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lynching acidSan Francisco Chronicle, July 28, 1918. I thought I could go cold turkey with the acid-throwing, but after 48 hours I’m seriously jonesing for a phial. But I’m not sure this actually is an acid-throwing incident. It makes no sense on any level, and the reporter’s use of the passive voice certainly doesn’t help. Assuming, for the sake of argument, that some sort of attack actually took place, how the hell was it determined that the assailant mistook the “poisonous acid” for some non-existent hybrid of roofies and eau de cologne? Was this testimony carefully coaxed out of poor Jim Brown before the mob strung him up? The fact that the alleged assault victim wasn’t “seriously injured” seems dodgy too. But that’s all par for course during the golden age of Southern-fried race lynchings.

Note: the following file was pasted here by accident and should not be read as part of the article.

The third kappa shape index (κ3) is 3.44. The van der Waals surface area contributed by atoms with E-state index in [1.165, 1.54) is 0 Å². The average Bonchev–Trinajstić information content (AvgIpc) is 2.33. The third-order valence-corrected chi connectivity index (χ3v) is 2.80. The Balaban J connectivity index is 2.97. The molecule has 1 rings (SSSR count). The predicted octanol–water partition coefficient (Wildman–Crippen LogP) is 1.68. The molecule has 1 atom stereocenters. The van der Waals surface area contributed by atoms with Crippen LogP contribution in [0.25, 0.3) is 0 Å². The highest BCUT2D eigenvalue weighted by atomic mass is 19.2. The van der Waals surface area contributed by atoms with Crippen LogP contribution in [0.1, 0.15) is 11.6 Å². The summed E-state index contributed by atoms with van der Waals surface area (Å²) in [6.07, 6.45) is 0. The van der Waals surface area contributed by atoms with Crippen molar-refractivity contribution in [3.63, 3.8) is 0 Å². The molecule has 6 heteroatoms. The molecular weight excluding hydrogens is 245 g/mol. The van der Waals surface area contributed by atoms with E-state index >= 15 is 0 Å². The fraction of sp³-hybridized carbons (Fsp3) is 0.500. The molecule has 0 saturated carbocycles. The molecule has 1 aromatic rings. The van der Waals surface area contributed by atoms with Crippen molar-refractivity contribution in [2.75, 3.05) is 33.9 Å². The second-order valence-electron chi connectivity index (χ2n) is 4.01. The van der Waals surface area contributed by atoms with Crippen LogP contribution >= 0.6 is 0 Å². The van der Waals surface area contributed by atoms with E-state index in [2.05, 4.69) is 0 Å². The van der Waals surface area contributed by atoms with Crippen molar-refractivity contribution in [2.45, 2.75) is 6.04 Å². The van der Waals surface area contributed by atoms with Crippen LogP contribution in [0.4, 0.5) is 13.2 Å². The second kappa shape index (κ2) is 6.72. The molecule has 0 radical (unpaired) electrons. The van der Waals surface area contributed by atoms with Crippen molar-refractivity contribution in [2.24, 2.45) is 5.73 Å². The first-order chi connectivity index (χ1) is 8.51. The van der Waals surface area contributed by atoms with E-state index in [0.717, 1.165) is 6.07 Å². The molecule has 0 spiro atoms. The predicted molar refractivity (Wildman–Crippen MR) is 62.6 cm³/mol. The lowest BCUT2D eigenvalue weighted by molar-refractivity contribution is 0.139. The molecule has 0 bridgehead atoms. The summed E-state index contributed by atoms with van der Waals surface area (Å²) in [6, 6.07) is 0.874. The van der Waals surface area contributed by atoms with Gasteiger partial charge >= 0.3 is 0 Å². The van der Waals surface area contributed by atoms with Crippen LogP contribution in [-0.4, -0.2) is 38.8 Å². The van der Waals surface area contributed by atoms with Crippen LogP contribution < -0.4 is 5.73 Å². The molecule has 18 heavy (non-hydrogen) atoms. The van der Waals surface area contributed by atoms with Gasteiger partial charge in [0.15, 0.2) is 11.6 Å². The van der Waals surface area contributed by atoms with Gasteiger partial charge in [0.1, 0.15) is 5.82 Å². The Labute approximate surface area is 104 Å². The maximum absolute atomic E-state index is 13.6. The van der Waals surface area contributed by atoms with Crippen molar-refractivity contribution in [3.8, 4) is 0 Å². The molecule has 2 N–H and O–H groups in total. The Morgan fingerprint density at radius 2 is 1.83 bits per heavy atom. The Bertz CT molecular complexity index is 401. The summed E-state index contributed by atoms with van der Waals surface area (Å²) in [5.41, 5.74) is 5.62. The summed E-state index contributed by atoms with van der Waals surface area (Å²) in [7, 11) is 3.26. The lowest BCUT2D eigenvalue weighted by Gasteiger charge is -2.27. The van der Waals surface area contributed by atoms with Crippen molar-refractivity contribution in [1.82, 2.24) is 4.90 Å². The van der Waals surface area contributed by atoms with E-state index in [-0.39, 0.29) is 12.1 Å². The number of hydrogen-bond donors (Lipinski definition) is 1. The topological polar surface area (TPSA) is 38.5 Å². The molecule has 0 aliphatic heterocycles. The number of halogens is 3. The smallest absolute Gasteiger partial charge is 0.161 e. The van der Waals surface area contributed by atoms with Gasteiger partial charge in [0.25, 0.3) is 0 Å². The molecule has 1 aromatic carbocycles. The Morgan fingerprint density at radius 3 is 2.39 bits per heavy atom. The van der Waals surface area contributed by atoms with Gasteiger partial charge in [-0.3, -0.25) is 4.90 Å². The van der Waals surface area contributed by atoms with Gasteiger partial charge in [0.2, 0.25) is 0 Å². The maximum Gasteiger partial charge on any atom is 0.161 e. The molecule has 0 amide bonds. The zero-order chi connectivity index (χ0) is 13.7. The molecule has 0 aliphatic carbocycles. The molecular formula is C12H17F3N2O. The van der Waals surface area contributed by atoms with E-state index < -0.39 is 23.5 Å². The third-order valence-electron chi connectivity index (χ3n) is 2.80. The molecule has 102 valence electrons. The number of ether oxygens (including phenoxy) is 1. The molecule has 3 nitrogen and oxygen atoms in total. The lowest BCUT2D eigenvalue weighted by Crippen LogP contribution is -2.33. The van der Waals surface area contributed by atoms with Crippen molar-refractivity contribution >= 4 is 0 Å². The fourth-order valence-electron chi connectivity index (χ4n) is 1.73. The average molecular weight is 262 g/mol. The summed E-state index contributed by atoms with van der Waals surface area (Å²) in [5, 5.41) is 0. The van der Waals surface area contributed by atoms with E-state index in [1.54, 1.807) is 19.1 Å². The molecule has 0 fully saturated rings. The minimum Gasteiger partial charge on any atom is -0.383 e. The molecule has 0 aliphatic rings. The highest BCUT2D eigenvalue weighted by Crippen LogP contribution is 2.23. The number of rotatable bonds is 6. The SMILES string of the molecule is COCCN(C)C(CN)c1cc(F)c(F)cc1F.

The Texas town of Benhur seems to have acquired its name from the bestselling 1880 novel Ben-Hur: A Tale of the Christ. A deeply religious community, ostensibly.


  1. *Laughs at the commentary, even though it feels vaguely inappropriate.

    • Hully gee, why single this one out? This entire blog is unconscionable.

      • I only discovered it recently!

        • mrparallel
        • Posted July 14, 2009 at 4:28 pm
        • Permalink

        The shock should wear off as the numbing horrors accumulate.

      • Okay. Gimme another hit of acid-attack.

        • mrparallel
        • Posted July 15, 2009 at 3:38 pm
        • Permalink

        Your wish, my command.

  2. Mm. Now you’re speaking my language.

    • We aim to please.

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